Customers can use their phone to make cardless cash ATM withdrawals, pay bills, check their balance, and request notifications and alerts. Cambodians now have access to an account through which they can perform common banking transactions and make payments to people and businesses alike without having to visit in person. They also have access to a secure account in which they can save money.

With the almost universal adoption of mobile phones, emerging-market financial institutions are excited about the potential for mobile banking and payments to boost their customer base

Utilising the mobile channel has allowed ACLEDA to serve far more consumers than the bank could have with a branch-centric approach.

“Our experience in other nations suggests that when people open a bank account for the first time they are a little suspicious,” says Sunil Sachdev, managing director, international payments, Fiserv. “We see people withdrawing their entire cash balance the moment it is paid in by their employer or the government and storing it under their mattress.

“It takes a while for them to understand the benefits of banking, especially when the financial payments ecosystem is not well developed. But with a mobile account there is an existing degree of familiarity and trust. People already do a lot with their mobile and it is not that great a leap to add financial services to that list, which is why the mobile approach is so desirable.”

The wide range of mobile phones used in Cambodia was also a tricky issue. The elite and growing middle class use smartphones, but there is no shortage of less versatile feature phones.

“It is not uncommon for banks to have more than one mobile-banking solution to cater to a smartphone and feature-phone customer segment,” says Mr Sachdev. “This becomes problematic when the bank needs to manage multiple product roadmaps and has to transition customers when they upgrade phones. To avoid this problem, banks should enable a single mobile financial services platform that is able to support both the smartphone and feature-phone user like we did with ACLEDA”.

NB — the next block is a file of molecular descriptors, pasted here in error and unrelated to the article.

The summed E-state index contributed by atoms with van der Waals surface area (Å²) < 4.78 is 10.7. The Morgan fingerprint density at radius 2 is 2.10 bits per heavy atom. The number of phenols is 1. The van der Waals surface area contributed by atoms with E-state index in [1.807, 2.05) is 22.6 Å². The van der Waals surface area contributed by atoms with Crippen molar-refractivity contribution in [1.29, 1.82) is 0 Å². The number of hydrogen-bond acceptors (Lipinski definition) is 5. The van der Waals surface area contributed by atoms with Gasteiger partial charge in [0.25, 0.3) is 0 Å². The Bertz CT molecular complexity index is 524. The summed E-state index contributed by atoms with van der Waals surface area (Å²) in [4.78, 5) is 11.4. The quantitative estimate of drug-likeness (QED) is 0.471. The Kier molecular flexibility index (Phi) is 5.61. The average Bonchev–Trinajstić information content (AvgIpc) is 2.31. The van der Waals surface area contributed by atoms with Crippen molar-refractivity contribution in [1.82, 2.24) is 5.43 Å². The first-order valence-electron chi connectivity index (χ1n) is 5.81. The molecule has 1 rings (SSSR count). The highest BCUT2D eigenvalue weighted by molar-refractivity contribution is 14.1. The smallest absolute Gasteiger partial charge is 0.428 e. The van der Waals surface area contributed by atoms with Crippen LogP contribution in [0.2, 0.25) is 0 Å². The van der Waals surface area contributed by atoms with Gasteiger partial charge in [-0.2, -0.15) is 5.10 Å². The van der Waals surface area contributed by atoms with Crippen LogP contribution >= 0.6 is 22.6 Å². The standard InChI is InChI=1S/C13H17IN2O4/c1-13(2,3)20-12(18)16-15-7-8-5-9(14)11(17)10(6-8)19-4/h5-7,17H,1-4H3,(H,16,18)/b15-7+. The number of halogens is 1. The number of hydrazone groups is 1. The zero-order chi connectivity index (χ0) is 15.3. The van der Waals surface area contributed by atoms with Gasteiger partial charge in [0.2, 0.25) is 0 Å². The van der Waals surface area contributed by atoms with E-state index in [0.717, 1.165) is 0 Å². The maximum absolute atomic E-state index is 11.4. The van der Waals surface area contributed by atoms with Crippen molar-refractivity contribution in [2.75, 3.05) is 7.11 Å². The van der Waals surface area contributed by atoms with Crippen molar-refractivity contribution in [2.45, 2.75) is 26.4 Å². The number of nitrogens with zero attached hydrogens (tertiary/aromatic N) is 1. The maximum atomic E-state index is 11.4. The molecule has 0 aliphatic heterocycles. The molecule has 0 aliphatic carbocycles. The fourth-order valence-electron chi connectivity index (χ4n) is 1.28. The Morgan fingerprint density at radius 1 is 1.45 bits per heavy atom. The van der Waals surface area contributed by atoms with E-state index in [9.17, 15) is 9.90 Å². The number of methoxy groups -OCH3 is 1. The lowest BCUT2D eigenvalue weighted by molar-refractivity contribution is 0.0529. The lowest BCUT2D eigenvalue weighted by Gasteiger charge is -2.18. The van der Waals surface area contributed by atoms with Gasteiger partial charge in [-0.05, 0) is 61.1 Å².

ACLEDA Unity, among other innovations and investments from the bank, has had a profound impact for ACLEDA Bank plc. In the last year, assets have grown 28 per cent to $1.91 billion, deposits are up 27 per cent to $1.46 billion and loans have leapt by 24 per cent to $1.23 billion. Net profits after tax are up 29 per cent to $64 million.

“Extending financial services to so many Cambodians, who previously did not have bank accounts, has so many benefits,” says Mr Sachdev. “Before ACLEDA Unity was introduced, the only way for millions of people to pay bills was to queue in a long line using cash. Now, they can pay in seconds using their phone.”

Fiserv is a leading global provider of information management and electronic commerce systems for the financial services industry. Ranked number one on the FinTech100 international listing of top technology providers to the financial services industry for six of the last eight years, Fiserv drives innovation that transforms experiences for more than 16,000 clients in over 80 countries worldwide, including banks, central banks, national payments processors, billers, mortgage lenders and leasing companies, brokerage and investment firms, and other business clients.